Melanoma tumors create conditions that attract immunoglobulin G4 (IgG4), which is the least effective B-cell antibody class in terms of activating immune system response and also keeps at bay other IgG cells more capable of destroying the tumor cells.

As prior research by some of the current investigators demonstrated, persons with melanoma do produce antibodies that attack tumor cells, yet the patient’s immune system is often ineffective at preventing the cancer from progressing. In the new analysis, a team led by Dr. Sophia N. Karagiannis and Prof. Frank Nestle, both of King’s College London in London, England, sought to explain the presence and functional implications of IgG4 in malignant melanoma.

When the investigators simulated the conditions created by melanoma tumors, they learned that B cells can be polarized to produce IgG4 antibodies in the presence of cancer cells, as they reported in The Journal of Clinical Investigation. Antibodies of the IgG4 subclass are thought to be the least efficient of the five classes of B-cell antibodies at activating immune cells, whereas IgG1 antibodies are the most efficient. However, the analysis revealed that IgG4 blocked the tumor-destroying actions of IgG1.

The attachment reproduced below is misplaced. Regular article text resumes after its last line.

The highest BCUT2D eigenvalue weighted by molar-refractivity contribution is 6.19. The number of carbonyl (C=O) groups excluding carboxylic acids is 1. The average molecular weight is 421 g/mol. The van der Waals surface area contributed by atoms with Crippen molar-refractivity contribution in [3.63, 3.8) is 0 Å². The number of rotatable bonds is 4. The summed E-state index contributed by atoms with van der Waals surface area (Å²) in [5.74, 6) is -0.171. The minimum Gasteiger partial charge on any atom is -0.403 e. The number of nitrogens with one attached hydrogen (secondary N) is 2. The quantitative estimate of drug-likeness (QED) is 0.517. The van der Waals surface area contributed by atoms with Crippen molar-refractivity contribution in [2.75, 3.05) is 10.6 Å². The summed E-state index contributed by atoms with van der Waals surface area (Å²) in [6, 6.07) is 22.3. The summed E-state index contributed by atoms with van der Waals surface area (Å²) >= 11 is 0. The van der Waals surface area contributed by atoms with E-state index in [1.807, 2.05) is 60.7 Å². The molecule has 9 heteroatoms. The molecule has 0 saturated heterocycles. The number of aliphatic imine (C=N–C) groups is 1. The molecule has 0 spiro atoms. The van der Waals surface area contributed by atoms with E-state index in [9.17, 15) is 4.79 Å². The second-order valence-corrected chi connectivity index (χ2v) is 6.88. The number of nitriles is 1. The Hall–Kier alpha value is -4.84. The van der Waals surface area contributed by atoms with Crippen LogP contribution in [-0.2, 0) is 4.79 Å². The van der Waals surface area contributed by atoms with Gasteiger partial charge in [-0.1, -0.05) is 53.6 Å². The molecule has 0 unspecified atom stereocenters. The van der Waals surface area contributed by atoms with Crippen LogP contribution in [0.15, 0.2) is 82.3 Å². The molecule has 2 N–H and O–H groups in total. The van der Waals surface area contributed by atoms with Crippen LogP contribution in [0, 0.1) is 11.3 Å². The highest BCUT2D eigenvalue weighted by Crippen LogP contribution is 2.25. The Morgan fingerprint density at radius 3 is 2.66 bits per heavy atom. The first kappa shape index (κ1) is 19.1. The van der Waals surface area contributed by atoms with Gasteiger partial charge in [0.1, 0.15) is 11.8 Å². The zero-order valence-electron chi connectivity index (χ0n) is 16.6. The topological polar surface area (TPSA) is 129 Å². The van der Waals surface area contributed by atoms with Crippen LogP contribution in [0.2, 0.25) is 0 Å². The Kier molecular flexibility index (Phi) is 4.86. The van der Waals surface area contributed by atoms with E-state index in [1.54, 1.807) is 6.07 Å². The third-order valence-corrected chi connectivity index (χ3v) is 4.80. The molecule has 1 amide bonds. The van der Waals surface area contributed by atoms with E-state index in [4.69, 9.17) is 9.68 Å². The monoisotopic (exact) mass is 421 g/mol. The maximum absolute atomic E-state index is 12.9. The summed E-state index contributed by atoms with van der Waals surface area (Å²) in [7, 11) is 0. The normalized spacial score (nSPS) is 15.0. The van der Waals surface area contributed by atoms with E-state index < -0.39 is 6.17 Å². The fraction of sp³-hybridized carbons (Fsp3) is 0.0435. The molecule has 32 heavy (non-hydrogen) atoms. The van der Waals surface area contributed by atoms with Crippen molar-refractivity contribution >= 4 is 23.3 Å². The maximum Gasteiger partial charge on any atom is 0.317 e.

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In addition, samples from 33 persons with melanoma indicated that patients with higher blood levels of IgG4 were more likely to have a less favorable prognosis compared with patients whose IgG4 levels were closer to normal. This suggests that IgG4 could be an antibody biomarker for predicting prognosis and could identify which persons with melanoma are most likely to respond to specific treatments.